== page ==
This primer provides an essential history and analysis of US-Iranian relations. Bennis's illuminating discussion responds to calls for aggression toward Iran with alternative strategies for defusing the crisis.
The current economic crisis is merely triggered by COVID-19, argues Jan Douwe van der Ploeg. The real causes reside in the specificity of today’s global economic structure and especially in three key features that lie at its core. In this policy brief he discusses these key features with reference to farming and food and presents building blocks for the construction of resilient alternatives to the current crisis.
In 2012, citizens from Highland Park, Michigan came together to form Soulardarity in response to the repossession of over 1,000 streetlights from their city. Their goal is to organise for community-owned solar street lights, energy production and equitable development. Since its formation, Soulardarity has installed seven solar streetlights and deployed over US$ 30,000 worth of solar technology in Highland Park and the surrounding communities through the PowerUP bulk purchasing programme. The group has also organised advocacy at the city and state levels for regulation, policy and local political leadership to support community ownership, transparency and environmental responsibility.
Soulardarity also advocates for a Community Ownership Power Administration (COPA) as part of the growing call in the United States for a Green New Deal to tackle climate change, economic inequality and racial injustice.
This report examines the role of the world’s largest arms (as well as a number of other security and IT) firms in shaping and profiting from the militarization of US borders. Through their campaign contributions, lobbying, constant engagement with government officials, and the revolving door between industry and government, these border security corporations and their government allies have formed powerful border–industrial complex that is a major impediment to a humane response to migration.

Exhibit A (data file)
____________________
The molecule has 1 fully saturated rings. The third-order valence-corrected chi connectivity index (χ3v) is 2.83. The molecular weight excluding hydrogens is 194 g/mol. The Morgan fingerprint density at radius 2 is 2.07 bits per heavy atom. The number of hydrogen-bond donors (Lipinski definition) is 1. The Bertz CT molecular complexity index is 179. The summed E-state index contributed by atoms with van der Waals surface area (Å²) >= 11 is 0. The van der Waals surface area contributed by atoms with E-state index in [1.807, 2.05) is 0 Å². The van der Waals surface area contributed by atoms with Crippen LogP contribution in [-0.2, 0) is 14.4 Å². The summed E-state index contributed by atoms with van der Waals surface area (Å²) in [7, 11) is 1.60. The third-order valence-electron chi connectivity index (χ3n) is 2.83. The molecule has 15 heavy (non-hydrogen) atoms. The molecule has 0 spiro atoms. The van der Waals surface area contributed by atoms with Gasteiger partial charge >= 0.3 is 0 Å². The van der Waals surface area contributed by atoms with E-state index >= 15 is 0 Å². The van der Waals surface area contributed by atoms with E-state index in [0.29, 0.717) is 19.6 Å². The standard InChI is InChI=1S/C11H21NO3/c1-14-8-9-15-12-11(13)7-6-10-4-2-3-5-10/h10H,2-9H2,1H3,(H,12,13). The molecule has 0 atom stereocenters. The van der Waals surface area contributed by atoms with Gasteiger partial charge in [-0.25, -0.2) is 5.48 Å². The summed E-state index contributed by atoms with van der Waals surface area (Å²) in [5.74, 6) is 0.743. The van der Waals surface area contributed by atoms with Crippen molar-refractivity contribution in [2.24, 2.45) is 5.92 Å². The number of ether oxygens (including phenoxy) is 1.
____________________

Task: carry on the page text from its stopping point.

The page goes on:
Over the last 30 years, finance capital has become dominant in the leading capitalist economies, outstripping the industrial elite in power and influence. This development has led to the increasing subjection of the productive sector to the volatile dynamics of the financial sector.
Venezuela is passing through a period of acute political, economic and social chaos. Once one of the driving powers behind the new Latin American left, the economy has collapsed and there is a shortage of food and medicine.
What structural or historical factors have caused the current situation? Is there a peaceful and democratic way out of the crisis?
A week after the US elections, TNI and the Institute for Policy Studies will host a conversation with US and global scholars and activists to analyse the election outcome and look at the global consequences of these unprecedented elections.
The impact of the COVID-19 outbreak on the global economy is unprecedented. Whereas much of the attention is currently focused on the US, Europe and China, there are increasingly serious worries about the consequences for Latin America and Africa. The poor and vulnerable, mainly concentrated in the Global South1 and dependent on the huge informal sector, suffer the worst from crises. The Corona-crisis will not be an exception; unless swift, coordinated and unorthodox measures are taken.
TNI is inviting you to this free webinar on Wednesday, 8 April at 4pm (CET) with Professor Jayati Ghosh, Quinn Slobodian, Walden Bello and Lebohang Pheko on the likely global impacts of the economic fallout from the Coronavirus and how we might be better prepared than the 2008 economic crisis to put forward progressive solutions.
The crisis triggered by COVID-19 is challenging the very meaning of coexistence and cohabitation and redesigning the boundaries of public space in an absolutely unprecedented way, with unpredictable results.
Cities accumulate capital, people, aspirations, and power. But, whose power? Whose aspirations? How can we find in the city a place of possibility? Laura Flanders introduces TNI's Transformative Cities programme in Amsterdam during June 2018.
During September 2011, three years after the collapse of Lehman Brothers, public anger with the Great Financial Crisis boiled over right where it all started: Wall Street. The austerity measures taken in response to the crisis and the failure to hold bankers to account led a large group of activists to ‘occupy Wall Street’.